United States District Court, N.D. Illinois, Eastern Division
ROBERT BARLETT and PATRICK LEYDEN, individually and on behalf of other similarly situated SWAT team members of the Chicago Police Department, Plaintiffs,
CITY OF CHICAGO, Defendant.
CHARLES P. KOCORAS, DISTRICT JUDGE
the Court are Plaintiffs Robert Bartlett
(“Bartlett”) and Patrick Leyden's
(“Leyden”), individually and on behalf of other
similarly situated members of the Chicago Police Department
(the “CPD”) (collectively,
“Plaintiffs”) and Defendant City of Chicago's
(the “City”) cross-motions for summary judgment
pursuant to Federal Rule of Civil Procedure 56. For the
following reasons, the Court grants the City's motion and
denies the Plaintiffs' motion.
following facts are taken from the record and are undisputed
unless otherwise noted.
Bartlett and Leyden are CPD officers who were both assigned
to the CPD's Special Weapons and Tactics
(“SWAT”) Unit when it became a full-time unit in
2005. Bartlett was assigned to the SWAT Unit until April
2017. He is currently on leave from the CPD while performing
duties as a field representative for The Fraternal Order of
Police, Chicago Lodge No. 7 (“FOP”), the union
that represents CPD officers below the rank of sergeant.
Leyden remains assigned to the SWAT Unit.
addition to Bartlett and Leyden, Plaintiffs' FLSA
certified collective class includes 76 opt-in plaintiffs, and
the Rule 23 certified class consists of 102 class members.
The Plaintiffs currently work or formerly worked as
operational members of the SWAT Unit in the rank of police
mission of the SWAT Unit is to provide a tactical response to
critical incidents where the potential for injury and/or loss
of life is present and where the circumstances are unusual
and beyond the capabilities of normal police response.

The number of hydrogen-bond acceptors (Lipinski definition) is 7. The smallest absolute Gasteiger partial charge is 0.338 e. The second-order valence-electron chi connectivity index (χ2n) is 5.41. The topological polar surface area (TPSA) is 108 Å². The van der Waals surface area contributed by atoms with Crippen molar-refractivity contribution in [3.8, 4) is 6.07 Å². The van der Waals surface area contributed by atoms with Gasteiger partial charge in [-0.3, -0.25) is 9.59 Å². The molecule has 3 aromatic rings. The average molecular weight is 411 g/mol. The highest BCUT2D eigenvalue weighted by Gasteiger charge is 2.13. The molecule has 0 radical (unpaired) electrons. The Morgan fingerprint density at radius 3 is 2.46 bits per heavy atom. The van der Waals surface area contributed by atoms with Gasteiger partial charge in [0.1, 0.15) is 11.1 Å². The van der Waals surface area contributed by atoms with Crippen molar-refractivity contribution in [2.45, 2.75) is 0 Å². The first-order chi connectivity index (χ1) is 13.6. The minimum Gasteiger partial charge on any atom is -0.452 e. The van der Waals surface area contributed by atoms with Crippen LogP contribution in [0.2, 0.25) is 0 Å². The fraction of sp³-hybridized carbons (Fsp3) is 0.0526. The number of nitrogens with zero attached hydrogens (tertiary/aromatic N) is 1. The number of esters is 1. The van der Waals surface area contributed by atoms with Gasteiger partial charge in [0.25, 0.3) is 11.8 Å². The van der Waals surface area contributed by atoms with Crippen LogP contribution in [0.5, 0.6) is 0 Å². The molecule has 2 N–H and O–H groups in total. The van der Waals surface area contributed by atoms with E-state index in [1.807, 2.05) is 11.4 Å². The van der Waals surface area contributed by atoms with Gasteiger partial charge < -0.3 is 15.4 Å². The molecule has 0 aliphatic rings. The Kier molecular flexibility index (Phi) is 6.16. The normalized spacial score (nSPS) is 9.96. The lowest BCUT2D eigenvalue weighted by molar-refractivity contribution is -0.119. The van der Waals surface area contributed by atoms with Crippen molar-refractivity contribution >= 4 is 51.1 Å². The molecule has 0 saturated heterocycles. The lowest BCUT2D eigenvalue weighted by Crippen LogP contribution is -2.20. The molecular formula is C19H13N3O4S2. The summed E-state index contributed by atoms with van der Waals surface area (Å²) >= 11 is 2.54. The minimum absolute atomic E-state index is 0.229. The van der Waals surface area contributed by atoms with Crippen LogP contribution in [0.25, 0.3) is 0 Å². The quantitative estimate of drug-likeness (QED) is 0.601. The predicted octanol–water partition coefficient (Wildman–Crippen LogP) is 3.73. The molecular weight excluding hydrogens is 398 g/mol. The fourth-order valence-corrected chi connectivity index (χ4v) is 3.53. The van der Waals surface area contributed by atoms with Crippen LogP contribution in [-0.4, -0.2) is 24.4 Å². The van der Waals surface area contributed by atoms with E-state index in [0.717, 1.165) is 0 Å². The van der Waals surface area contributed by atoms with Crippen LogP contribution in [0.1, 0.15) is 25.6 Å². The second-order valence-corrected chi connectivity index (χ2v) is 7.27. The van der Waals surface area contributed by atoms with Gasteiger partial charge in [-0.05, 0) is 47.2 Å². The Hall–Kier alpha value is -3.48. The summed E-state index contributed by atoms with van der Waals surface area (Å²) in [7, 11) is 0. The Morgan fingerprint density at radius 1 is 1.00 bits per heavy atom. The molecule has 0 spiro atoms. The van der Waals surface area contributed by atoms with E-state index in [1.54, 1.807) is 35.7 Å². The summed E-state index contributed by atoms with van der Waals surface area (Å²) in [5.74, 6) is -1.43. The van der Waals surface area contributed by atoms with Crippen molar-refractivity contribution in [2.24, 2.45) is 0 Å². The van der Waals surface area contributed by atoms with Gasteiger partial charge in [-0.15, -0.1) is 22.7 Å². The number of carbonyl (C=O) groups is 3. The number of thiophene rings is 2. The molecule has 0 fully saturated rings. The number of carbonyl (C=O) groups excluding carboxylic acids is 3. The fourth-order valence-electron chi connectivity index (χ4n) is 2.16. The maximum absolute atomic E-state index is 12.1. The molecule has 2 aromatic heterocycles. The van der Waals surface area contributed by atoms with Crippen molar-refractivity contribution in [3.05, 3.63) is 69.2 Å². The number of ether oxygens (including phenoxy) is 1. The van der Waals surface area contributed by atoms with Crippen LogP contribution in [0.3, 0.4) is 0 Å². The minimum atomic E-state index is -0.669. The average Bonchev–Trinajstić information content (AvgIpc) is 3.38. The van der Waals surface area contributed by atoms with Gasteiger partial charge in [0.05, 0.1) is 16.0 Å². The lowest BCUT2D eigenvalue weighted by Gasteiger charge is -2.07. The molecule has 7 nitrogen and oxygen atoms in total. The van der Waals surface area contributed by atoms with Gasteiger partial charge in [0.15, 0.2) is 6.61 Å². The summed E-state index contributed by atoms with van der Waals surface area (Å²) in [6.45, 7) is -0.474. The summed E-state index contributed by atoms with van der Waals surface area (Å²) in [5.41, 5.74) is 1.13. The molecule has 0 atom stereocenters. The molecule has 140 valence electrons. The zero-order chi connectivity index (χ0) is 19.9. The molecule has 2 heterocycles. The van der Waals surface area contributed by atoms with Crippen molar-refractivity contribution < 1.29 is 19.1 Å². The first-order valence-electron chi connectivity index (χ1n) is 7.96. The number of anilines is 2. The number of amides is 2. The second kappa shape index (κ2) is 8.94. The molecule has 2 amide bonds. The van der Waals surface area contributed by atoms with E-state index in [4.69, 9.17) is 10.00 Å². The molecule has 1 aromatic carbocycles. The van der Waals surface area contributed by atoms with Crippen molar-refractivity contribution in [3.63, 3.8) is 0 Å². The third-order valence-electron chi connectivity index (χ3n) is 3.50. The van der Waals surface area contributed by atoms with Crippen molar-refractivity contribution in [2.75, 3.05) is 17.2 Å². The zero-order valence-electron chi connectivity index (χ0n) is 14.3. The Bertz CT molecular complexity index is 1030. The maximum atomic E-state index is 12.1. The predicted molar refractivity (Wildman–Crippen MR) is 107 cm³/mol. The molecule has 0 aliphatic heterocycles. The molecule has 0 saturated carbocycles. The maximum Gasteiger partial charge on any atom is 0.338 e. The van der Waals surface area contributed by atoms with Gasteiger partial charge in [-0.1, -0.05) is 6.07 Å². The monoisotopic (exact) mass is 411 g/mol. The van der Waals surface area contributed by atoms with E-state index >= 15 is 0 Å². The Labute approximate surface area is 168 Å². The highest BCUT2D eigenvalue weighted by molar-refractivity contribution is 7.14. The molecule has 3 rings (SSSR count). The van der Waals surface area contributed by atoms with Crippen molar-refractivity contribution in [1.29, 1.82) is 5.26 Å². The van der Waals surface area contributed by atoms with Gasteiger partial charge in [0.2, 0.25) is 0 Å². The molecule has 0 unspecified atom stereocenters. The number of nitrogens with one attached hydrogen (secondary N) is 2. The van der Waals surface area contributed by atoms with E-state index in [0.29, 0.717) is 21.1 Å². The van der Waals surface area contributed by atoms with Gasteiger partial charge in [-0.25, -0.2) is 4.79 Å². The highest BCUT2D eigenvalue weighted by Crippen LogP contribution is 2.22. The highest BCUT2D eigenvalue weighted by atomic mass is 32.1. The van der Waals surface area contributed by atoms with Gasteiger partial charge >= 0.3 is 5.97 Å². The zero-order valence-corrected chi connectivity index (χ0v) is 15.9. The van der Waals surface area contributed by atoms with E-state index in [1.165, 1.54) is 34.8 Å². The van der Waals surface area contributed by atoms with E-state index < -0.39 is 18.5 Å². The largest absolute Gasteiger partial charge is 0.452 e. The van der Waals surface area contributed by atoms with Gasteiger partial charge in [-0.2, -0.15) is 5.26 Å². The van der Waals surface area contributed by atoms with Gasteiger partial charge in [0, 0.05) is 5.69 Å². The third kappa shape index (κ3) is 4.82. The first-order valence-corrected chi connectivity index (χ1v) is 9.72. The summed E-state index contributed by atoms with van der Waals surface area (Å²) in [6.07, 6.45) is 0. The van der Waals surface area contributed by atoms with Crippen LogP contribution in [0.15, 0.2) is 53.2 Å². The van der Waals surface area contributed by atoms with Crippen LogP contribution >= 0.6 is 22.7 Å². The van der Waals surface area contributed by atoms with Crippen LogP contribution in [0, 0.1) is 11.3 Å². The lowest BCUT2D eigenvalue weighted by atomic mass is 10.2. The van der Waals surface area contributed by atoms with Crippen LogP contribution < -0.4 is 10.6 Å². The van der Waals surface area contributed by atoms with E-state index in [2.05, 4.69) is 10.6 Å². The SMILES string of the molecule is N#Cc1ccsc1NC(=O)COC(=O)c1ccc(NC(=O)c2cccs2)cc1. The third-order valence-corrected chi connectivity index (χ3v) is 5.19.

Critical incidents include, but are not limited to, hostage
situations, barricaded and/or suicidal subjects, sniper
situations, high-risk apprehension of individuals, active
shooter incidents, and incidents relating to terrorism and/or
weapons of mass destruction. The SWAT Unit also executes
high-risk search warrants, provides dignitary protection, and
provides security and protection at O'Hare Airport and at
large public events, including games at the City's
professional sports stadiums and arenas.
SWAT Unit is based out of Homan Square, which is located at
3340 West Fillmore, Chicago, Illinois 60624. The SWAT Unit is
a volunteer unit, meaning that CPD officers voluntarily apply
for entry into the unit and are eligible to be considered for
admission only if they meet certain qualifications and pass a
detailed selection process.
SWAT Unit has a Commanding Officer, an Assistant Commanding
Officer, supervisors (primarily sergeants), operators (who
hold the rank of police officer), and other support
personnel. The SWAT Unit is comprised of four squads, and
each squad is supervised by at least one sergeant. The
Commanding Officer, who has overall command of the SWAT Unit,
reports directly to the CPD's Deputy Chief of Special
issues each SWAT operator weapons and equipment pursuant to
SWAT Standard Operating Procedures (“SOP”). Among
the issued gear are ballistic entry vests, a radio, headset,
gas mask, night vision goggles, helmet, a Glock 9mm gun, and
an M-4 carbine rifle. However, many SWAT operators have
specialized roles in addition to their basic SWAT duties,
including snipers, breachers, and medics. Snipers are
strategically positioned in the field to gather intelligence
and may be required to use sharpshooting skills for a
resolution. Breachers are skilled at breaching doors,
windows, walls, and other obstructions that may be faced
during a SWAT incident. Medics provide required medical
services on the scene. Given these additional roles,
specialists are required to have additional gear to perform
work schedule utilized by SWAT has been modified over the
last several years. For the most part, however, SWAT has
maintained a schedule in which, for a two-week period, two
squads are assigned to work in “SORT cars”
(Special Operations Response Time) and the other two squads
are on a training cycle. In the following two-week period, the
two squads switch places. If a squad is on a two-week
training cycle, it will typically train on six days and work
in a SORT car on the other four work days in that cycle.
squad is on its two-week SORT car cycle, the operators on
that squad report for duty at Homan Square at the beginning
of each of their shift. The two SWAT squads working SORT car
shifts are broken down into different watches and shifts.
SWAT operators are provided with 15 minutes at the beginning
of their shift, on the clock, to transfer their weapons and
gear into the SORT car. They then report to roll call inside
Homan Square. About 30 to 45 minutes before the end of their
shift, operators return to Homan Square and are provided with
at least 15 minutes prior to the end of their shift, on the
clock, to transfer and secure their weapons and gear out of
SORT cars so that the SORT cars are available for the next